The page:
NAZARETH, Israel — Catholic officials in the Holy Land say they cannot support a new Internet prayer initiative recently launched by a group of Nazareth-based Christian businessmen, out of fears that it could dissuade people from coming on pilgrimages.
Even when technological innovations make it possible to pray online, “there can be no replacement for visiting the Holy Land, the cradle of Christianity,” Father Amjed Sabbara, the parish priest of Bethlehem, said. “What is important is that people come to the Holy Land and spend time with its Christian community.”
Toward the end of 2006, the businessmen, in cooperation with local leaders of the Greek Orthodox Church, launched an on-line “Light and Pray” service that enables people not actually present in the Holy Land to place a prayer request via the Internet.
Once worshippers have registered with the service’s interactive website (mirezo.com) and paid a $10 fee, they can pray in unison with the priest — and watch the proceedings in real time — as he lights a candle and says a personal prayer on their behalf at the Greek Orthodox Church of St. Gabriel in Nazareth.
Salem, the director of Mirezo, the Nazareth company that conceived the project, said the idea for the Internet prayer service “was born in 2000, during the Pope’s visit to the Holy Land.”
At the time, Salem said, “many friends from around the world called me and other Christians to ask us to ask the [local] priest to give a blessing or light a candle for them since they couldn’t be here themselves.”Pilgrim Shortage
Plans for the project gained momentum at the end of 2000 and grew throughout the years of the Palestinian uprising in the West Bank and Gaza Strip, Salem says, when violence scared away tourists even from Nazareth, although it continued to be safe throughout the four-year intifada.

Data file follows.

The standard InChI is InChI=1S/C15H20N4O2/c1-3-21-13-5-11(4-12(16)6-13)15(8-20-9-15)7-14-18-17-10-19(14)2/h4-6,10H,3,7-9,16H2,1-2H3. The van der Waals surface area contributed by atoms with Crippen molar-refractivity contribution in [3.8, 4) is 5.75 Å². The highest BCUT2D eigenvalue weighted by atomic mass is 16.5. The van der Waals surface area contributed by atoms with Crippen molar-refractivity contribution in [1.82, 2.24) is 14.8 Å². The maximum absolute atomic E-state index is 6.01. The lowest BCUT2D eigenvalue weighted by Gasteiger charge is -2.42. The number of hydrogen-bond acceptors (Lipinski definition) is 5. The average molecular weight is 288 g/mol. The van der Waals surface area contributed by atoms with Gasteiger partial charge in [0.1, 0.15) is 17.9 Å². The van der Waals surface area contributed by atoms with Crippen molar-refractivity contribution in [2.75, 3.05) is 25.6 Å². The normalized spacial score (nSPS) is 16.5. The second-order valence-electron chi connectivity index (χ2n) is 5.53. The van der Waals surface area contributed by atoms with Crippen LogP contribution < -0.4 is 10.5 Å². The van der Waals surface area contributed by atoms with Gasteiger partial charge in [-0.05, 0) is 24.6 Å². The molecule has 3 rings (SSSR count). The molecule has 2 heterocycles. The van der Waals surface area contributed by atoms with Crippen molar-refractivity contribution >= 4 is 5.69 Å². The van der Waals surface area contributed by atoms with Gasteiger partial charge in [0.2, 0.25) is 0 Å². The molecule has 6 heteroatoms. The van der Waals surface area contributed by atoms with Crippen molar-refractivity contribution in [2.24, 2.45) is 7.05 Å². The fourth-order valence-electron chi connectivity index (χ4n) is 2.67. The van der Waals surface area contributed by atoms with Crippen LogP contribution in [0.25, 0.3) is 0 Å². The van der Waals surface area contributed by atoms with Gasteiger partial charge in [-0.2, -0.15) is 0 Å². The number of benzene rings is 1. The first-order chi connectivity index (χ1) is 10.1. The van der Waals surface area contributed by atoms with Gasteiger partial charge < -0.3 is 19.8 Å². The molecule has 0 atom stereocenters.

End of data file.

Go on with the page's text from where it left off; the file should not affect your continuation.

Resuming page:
Salem insisted that the Internet project “is intended for Christians who, for whatever reason, cannot visit the Holy Land right now. It isn’t meant to replace pilgrimages.”
Ironically, it was not until the end of 2006, when pilgrims were once again flocking to the Holy Land, that Mirezo, a Nazareth-based organization that raises money for Holy Land Christians, managed to launch the project.
Mirezo means “my prayer” in Spanish.
In a letter posted on Mirezo’s website, Metropolitan Kiryakos, the Greek Orthodox archbishop of Nazareth and the Galilee, asks an unnamed Catholic archbishop to encourage American Christians to support the endeavor.
“If such a spiritual contact of the faithful with the holy Place of Annunciation finds agreement with Your Eminence, I would ask you to recommend this initiative to the priests and the parishes,” Metropolitan Kiryakos writes.
Since its inauguration in March, the site has had more than 20,000 visitors, with thousands of Christians — 70% of them Catholic — requesting the lighting of a candle, Salem said.No Church Approval
Catholic leaders in the Holy Land have not endorsed the initiative.
When contacted by the Register, several Catholic officials in the Holy Land said they had not heard of the project, but noted that Church policy frowns on any initiative that requires believers to send money to an unknown entity, especially by mail, money transfer or the Internet.
Franciscan Father Pierbattista Pizzaballa, the Vatican-appointed custos of the Holy Land who oversees the interests of Catholic pilgrims, said, “I have not heard of this project in Nazareth, but in principle we are against projects that request money via the Internet. It is important to know where exactly the money is going and whether there are any hidden transaction fees.”
Father Sabbara said that any project that enables Christians to bypass an actual visit to the Holy Land — however well-intentioned — is bad for his embattled community, which is shrinking at an alarming rate. Today, Christians comprise less than 2% of the population of Israel and the Palestinian-ruled areas of the Holy Land.
Father Sabbara, whose photo appears on Mirezo’s website, said it was placed there without his permission, and that he does not endorse the on-line prayer project.
“Any Church permission has to come from the custos [of the Holy Land], which is responsible for our holy sites,” he said. “I do not personally know the details of the project and therefore cannot endorse it.”
(CNS contributed to this report.)
Michele Chabin writes